If the subject successfully completes the contract and does not reoffend during that 4-month period, then no further police action will be taken against them however it may be retained in police records for a period of time and may be disclosed under an enhanced DBS check.  However, if a person re-offends during their contract period or fail to comply with the conditions of their contract then they will potentially face alternative prosecution and we will provide the courts with the circumstances of their failure to complete the Checkpoint programme. 

As part of Checkpoint, all victims of offences that are referred into the Checkpoint programme will be contacted by the team where possible and will also be referred to the Victim Care and Advice Service and Restorative Justice if appropriate. 

Since 2016, Checkpoint has formed part of a PhD study between Durham Constabulary and Cambridge University. The measurable outcome for this trial was aimed at measuring the reduction of reoffending as well as the seriousness of any reoffending (utilising the Harm Index by the ONS). Both the effects on victim satisfaction and the overall cost benefits of each intervention were also evaluated and considered. 

The foundations for this project have been built on an understanding on what evidence is available to support deterrence and desistence from crime.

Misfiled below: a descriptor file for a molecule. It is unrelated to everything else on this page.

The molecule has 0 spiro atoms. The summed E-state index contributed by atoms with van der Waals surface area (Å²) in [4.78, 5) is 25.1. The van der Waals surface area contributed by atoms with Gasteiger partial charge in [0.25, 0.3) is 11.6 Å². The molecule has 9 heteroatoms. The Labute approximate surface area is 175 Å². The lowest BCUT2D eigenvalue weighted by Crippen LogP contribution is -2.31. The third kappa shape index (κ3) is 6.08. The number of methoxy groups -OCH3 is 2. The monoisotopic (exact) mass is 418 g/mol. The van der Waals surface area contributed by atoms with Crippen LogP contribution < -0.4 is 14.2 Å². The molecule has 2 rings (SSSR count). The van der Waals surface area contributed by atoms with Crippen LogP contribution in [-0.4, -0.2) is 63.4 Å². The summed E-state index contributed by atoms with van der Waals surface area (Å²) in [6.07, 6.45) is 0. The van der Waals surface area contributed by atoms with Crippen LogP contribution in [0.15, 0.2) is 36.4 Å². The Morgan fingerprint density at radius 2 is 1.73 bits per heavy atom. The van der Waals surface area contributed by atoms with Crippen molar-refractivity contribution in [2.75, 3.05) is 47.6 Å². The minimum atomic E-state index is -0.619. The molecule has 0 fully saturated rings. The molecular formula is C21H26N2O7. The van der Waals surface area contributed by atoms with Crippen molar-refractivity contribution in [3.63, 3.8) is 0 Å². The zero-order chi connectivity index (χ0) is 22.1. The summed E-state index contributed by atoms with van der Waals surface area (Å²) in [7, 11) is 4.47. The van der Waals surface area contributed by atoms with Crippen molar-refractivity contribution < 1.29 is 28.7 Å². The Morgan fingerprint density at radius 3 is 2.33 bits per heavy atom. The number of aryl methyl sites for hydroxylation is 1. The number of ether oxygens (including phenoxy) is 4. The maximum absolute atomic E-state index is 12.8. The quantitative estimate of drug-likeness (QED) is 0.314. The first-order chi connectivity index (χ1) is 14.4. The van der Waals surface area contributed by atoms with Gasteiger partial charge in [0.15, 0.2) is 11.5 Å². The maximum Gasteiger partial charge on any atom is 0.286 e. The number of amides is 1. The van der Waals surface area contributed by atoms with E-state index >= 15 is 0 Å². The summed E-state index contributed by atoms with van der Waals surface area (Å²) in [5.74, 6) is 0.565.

The evidence-based research resulted in a published paper through Cambridge University which can be found here: Routledge G 2015 A Protocol and Phase I Experimental Trial: The Checkpoint Desistance Programme in Durhamhttps://www.crim.cam.ac.uk/alumni/available-theses 

Cannabis Brief Interventions

Under the amended Force Out of Court Disposal Policy, some individuals found in possession of a small amount of cannabis may be dealt with via the Prosec 88 process (which replaced cannabis warnings). The offender details are recorded, and a referral made to the DART team for a brief intervention around cannabis use. Any referred cases such as this will be dealt with by way of an assessment and any appropriate interventions offered on a bespoke basis.

Checkpoint DA

As per the Force Out of Court Disposal policy, any domestic abuse related offence involving partners or ex-partners are not eligible for DART intervention. However, those cases where familial members are involved, such as siblings, parent & child, remain eligible if the offence is low/medium graded on the safeguarding report and there are no aggravating factors.A full assessment is carried out by a DART navigator and the original Checkpoint process will apply. 

Checkpoint CR+

As per the Force Out of Court Disposal Policy, any offence that is considered for a Community Resolution as an outcome may be eligible for a DART intervention, even if it is not on the eligible list of offences for the original Checkpoint programme. This may include some low-level hate crime. However, there are some caveats for any hate crimes that are referred to DART - the victim MUST agree to this outcome and the offender MUST have made full admissions and the Cohesion Unit Inspector MUST authorise it. 

Durham Constabulary’s DART team are proud to be at the forefront of problem-solving and early intervention and have received several national and international awards for their offender management work including the Goldstein Award (USA), the Howard League Penal Reform (UK), Best Police Service Award (UK) and NEPAC Award for Innovation.